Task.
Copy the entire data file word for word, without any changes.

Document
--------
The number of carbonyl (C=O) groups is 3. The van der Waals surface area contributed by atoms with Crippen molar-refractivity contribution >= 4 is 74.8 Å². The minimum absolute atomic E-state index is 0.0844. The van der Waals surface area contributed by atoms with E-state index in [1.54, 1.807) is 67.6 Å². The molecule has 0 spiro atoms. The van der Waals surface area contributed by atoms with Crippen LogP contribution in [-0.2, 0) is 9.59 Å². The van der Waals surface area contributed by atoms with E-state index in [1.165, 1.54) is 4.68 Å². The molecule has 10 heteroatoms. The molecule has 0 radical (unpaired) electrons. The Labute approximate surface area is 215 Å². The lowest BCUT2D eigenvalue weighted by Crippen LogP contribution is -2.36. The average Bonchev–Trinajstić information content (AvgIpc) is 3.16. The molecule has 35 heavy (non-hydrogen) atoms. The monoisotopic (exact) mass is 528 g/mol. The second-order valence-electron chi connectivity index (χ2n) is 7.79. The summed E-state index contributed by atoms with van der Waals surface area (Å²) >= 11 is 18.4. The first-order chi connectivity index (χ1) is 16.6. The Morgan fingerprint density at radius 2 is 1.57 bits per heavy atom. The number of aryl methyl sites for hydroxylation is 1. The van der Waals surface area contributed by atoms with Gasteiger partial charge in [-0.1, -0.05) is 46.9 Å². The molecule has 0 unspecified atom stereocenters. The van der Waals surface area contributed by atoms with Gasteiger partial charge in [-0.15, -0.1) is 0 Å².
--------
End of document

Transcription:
The number of carbonyl (C=O) groups is 3. The van der Waals surface area contributed by atoms with Crippen molar-refractivity contribution >= 4 is 74.8 Å². The minimum absolute atomic E-state index is 0.0844. The van der Waals surface area contributed by atoms with E-state index in [1.54, 1.807) is 67.6 Å². The molecule has 0 spiro atoms. The van der Waals surface area contributed by atoms with Crippen LogP contribution in [-0.2, 0) is 9.59 Å². The van der Waals surface area contributed by atoms with E-state index in [1.165, 1.54) is 4.68 Å². The molecule has 10 heteroatoms. The molecule has 0 radical (unpaired) electrons. The Labute approximate surface area is 215 Å². The lowest BCUT2D eigenvalue weighted by Crippen LogP contribution is -2.36. The average Bonchev–Trinajstić information content (AvgIpc) is 3.16. The molecule has 35 heavy (non-hydrogen) atoms. The monoisotopic (exact) mass is 528 g/mol. The second-order valence-electron chi connectivity index (χ2n) is 7.79. The summed E-state index contributed by atoms with van der Waals surface area (Å²) >= 11 is 18.4. The first-order chi connectivity index (χ1) is 16.6. The Morgan fingerprint density at radius 2 is 1.57 bits per heavy atom. The number of aryl methyl sites for hydroxylation is 1. The van der Waals surface area contributed by atoms with Gasteiger partial charge in [-0.1, -0.05) is 46.9 Å². The molecule has 0 unspecified atom stereocenters. The van der Waals surface area contributed by atoms with Gasteiger partial charge in [-0.15, -0.1) is 0 Å².